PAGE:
Carla Jackson Bell
Space Unveiled: Invisible Cultures in the Design Studio is an edited collection that reveals invisible cultures and pedagogical approaches from twenty-four practicing architects and educators in architecture studios in the United States.
Since the early 1800s, African Americans have designed signature buildings; however, in the mainstream marketplace, African American architects, especially women, have remained “invisible” in architecture history, theory, and practice. As the result of current teaching models, African American architects tend to work on the technical side of building rather than in the design studio. Thus, it is vital to understand the centrality of culture, gender, space, and knowledge that is brought into view in design studios.
Space Unveiled offers a significant contribution to the study of architecture education. Architecture education needs to emphasize an inclusive cultural perspective, but research shows that, in the case of American architecture education, it does not because part of the culture is “invisible.” Space Unveiled focuses on cognitive apprenticeship approaches (CAAs) from architecture educators to improve and align architecture curricula content to encourage more participation and to employ CAAs, which assume the near-continuous presence of an expert who works alongside students to tackle expert challenges, in their design studios.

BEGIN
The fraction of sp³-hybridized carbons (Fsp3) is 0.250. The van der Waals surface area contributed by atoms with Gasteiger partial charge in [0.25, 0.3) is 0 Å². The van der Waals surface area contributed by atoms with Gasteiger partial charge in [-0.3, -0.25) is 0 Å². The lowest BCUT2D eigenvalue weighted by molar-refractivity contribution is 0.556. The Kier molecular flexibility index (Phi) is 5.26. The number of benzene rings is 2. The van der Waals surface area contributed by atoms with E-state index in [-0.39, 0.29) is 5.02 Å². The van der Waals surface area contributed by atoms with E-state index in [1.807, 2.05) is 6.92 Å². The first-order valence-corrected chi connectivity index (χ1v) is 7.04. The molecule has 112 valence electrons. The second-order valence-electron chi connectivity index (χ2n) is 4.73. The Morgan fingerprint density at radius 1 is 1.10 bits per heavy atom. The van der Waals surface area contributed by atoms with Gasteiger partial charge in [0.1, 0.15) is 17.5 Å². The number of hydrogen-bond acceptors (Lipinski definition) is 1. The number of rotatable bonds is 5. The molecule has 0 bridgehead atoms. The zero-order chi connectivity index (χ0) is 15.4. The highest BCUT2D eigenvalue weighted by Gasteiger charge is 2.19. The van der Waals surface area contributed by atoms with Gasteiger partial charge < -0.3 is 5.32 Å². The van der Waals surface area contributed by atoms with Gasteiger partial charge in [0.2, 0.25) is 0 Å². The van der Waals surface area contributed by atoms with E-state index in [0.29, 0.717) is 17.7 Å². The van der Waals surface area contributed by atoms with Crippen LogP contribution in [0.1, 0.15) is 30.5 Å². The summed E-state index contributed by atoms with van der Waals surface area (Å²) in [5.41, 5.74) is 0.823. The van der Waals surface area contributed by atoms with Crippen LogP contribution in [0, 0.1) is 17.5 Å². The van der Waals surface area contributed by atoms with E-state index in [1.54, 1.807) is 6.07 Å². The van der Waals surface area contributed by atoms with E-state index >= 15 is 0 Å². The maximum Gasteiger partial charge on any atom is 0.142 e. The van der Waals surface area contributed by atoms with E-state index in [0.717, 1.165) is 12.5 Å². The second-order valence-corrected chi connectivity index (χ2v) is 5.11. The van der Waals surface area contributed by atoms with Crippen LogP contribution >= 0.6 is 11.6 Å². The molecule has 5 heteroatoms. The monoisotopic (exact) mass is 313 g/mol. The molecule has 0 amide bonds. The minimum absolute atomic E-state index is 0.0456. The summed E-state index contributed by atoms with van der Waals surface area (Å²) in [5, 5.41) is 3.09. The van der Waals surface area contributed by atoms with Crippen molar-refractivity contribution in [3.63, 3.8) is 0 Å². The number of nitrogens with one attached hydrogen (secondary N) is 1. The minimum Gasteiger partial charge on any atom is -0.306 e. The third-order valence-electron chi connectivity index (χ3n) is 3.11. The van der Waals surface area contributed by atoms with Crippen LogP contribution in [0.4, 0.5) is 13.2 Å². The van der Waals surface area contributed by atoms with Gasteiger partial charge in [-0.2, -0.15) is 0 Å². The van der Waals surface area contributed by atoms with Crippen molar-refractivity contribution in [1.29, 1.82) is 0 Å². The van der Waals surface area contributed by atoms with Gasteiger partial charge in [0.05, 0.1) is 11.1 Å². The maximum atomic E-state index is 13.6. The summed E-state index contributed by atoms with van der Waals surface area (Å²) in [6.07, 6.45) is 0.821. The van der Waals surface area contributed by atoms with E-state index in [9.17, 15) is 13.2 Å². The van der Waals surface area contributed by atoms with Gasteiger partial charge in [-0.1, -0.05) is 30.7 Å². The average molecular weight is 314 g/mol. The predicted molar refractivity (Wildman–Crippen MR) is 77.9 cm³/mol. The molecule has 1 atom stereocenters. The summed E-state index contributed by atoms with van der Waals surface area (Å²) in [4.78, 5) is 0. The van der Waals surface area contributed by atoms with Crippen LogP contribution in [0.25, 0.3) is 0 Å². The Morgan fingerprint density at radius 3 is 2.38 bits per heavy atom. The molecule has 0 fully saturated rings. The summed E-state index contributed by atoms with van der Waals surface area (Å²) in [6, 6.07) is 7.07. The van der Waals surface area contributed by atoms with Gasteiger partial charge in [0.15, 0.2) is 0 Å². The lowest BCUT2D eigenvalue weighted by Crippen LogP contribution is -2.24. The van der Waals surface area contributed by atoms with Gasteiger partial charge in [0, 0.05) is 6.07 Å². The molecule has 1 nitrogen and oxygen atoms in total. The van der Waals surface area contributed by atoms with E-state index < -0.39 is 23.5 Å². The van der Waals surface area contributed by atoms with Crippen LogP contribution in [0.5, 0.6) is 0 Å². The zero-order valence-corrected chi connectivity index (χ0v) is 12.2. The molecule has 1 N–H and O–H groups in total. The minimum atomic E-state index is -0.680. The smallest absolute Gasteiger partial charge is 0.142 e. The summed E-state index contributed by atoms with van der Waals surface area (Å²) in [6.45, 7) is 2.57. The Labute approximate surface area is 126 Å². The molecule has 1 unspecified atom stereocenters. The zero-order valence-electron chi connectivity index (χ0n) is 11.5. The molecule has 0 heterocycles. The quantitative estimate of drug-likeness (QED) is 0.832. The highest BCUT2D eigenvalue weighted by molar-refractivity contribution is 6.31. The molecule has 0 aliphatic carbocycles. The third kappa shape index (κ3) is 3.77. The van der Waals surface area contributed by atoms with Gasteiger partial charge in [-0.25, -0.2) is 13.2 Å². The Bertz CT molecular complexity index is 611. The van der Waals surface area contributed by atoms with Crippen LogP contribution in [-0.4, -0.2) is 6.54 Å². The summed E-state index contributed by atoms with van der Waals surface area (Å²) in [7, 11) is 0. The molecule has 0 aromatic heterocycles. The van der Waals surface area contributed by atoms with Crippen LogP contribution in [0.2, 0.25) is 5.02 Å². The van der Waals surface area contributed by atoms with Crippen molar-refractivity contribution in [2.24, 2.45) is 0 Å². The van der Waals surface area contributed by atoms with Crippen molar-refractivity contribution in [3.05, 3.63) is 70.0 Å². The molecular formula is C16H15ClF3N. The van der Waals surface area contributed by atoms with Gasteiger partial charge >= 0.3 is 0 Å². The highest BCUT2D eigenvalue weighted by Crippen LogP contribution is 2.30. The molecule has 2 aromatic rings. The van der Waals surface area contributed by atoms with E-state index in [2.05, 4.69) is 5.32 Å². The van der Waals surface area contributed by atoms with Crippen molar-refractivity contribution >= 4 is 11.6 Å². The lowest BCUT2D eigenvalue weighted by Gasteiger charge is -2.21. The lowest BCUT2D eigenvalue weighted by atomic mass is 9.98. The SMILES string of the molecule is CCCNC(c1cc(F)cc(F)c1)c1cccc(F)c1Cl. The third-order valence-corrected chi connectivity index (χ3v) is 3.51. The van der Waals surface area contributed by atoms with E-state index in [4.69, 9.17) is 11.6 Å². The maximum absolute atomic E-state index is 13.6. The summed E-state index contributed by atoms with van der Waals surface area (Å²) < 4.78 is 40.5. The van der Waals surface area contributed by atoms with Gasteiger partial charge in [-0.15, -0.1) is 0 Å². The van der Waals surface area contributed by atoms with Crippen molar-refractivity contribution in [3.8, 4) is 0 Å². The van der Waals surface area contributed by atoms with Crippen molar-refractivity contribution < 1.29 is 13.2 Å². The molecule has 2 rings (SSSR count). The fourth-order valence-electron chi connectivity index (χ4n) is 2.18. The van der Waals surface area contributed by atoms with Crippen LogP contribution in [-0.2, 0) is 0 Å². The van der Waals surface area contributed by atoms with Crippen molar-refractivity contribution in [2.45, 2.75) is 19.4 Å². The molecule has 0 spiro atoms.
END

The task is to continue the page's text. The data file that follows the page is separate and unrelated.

Space Unveiled examines teaching approaches in the field and probes into critical challenges in architecture education that contribute to the lack of diversity among licensed architects. Further, Space Unveiled serves as a basis for pedagogical approaches that are hidden under a veil of CAAs in architecture curricula content. Finally, this book reproduces the voices of students and a wide range of diverse perspectives from professional architects and educators who have experienced and taught cultural and pedagogical approaches that are underutilized in modern American education.